At a time of elevated threats to members and staff, the Capitol Police would receive $830 million, 5 percent above current levels of funding. The Library of Congress’ $883.4 million appropriation would be an increase of almost 4 percent. The Government Accountability Office would receive a 10 percent bump, bringing funding levels for the coming fiscal year to $896.7 million.

The Architect of the Capitol — an agency beset with internal strife for years, punctuated by the removal of AOC J. Brett Blanton in February 2023 — had requested $1.03 billion for fiscal 2025. The draft bill would provide the agency just $752.2 million.

“Our foremost duty is to our constituents, and this bill delivers resources to serve the American people,” Cole said in a statement. “It supports operations central to our democracy and ensures Congress can execute strong oversight over the Biden administration.”

Democrats slammed the proposal’s conservative policy riders, including a provision that would prohibit the use of appropriated funds to take “any discriminatory action against a person, wholly or partially, on the basis that such person speaks, or acts, in accordance with a sincerely held religious belief, or moral conviction, that marriage is, or should be recognized as, a union of one man and one woman.”

The measure also would block the use of funds for any diversity, equity and inclusion programming “that promotes or perpetuates divisive concepts related to race or sex,” a sore spot for many Democrats after the GOP eliminated funding for the House Office of Diversity and inclusion in the fiscal 2024 spending bill. Another rider continues the ban on Deferred Action for Childhood Arrivals, or DACA, recipients working in the legislative branch.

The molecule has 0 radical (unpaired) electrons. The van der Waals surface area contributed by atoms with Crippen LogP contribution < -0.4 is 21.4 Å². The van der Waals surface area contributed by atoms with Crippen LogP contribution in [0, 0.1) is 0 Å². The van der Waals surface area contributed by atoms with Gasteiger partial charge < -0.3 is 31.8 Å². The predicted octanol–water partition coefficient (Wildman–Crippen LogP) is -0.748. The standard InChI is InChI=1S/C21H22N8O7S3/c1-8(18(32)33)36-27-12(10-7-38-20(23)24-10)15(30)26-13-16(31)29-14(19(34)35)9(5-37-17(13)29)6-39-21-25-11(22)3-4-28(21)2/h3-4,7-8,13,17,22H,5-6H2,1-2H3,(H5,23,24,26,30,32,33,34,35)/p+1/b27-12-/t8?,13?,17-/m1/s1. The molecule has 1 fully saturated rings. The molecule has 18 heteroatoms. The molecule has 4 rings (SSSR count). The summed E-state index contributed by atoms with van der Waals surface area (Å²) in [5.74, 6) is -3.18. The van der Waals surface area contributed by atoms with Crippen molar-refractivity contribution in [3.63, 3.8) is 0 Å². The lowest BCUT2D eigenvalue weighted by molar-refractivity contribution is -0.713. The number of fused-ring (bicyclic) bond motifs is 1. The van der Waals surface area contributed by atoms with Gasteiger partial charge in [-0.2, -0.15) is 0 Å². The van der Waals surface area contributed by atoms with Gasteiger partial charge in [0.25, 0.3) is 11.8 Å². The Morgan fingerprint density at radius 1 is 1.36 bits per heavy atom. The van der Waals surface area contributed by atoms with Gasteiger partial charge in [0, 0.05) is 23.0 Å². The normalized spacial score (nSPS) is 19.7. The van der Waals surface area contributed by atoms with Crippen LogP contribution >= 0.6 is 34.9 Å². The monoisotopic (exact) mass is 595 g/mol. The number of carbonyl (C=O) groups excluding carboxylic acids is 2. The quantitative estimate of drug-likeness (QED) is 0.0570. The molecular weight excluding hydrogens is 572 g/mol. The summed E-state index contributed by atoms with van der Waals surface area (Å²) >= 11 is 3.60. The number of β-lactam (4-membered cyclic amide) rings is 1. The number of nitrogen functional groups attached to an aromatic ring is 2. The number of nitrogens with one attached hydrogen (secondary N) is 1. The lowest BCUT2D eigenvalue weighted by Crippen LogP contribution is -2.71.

“While I appreciate the work that has gone into this bill, I cannot support legislation that undermines diversity, the rights of the LGBTQ+ community, and the future of DACA recipients,” House Legislative Branch Appropriations Subcommittee ranking member Adriano Espaillat, D-N.Y., said in a statement. “I remain committed to working across the aisle to forge a path forward and fulfill the constitutional duty of Congress to fund the government in a manner that prioritizes safety, security, and the American people.”

Espaillat also took a shot at his Republican colleagues for allegedly delaying a plaque memorializing police and law enforcement who responded to the Capitol on Jan. 6, 2021. That plaque was authorized in the fiscal 2022 omnibus and was supposed to be placed on the western side of the Capitol by March 2023. Democrats have recently accused Republicans of putting the project on ice, even though the plaque is reportedly finished and in the Capitol.

“Republicans have spent the majority of the 118th Congress in chaos fighting amongst themselves rather than putting the needs of the American people first. They could not even agree on how to move forward with installing a plaque honoring police officers who defended the U.S. Capitol on January 6th, which is unconscionable,” Espaillat said.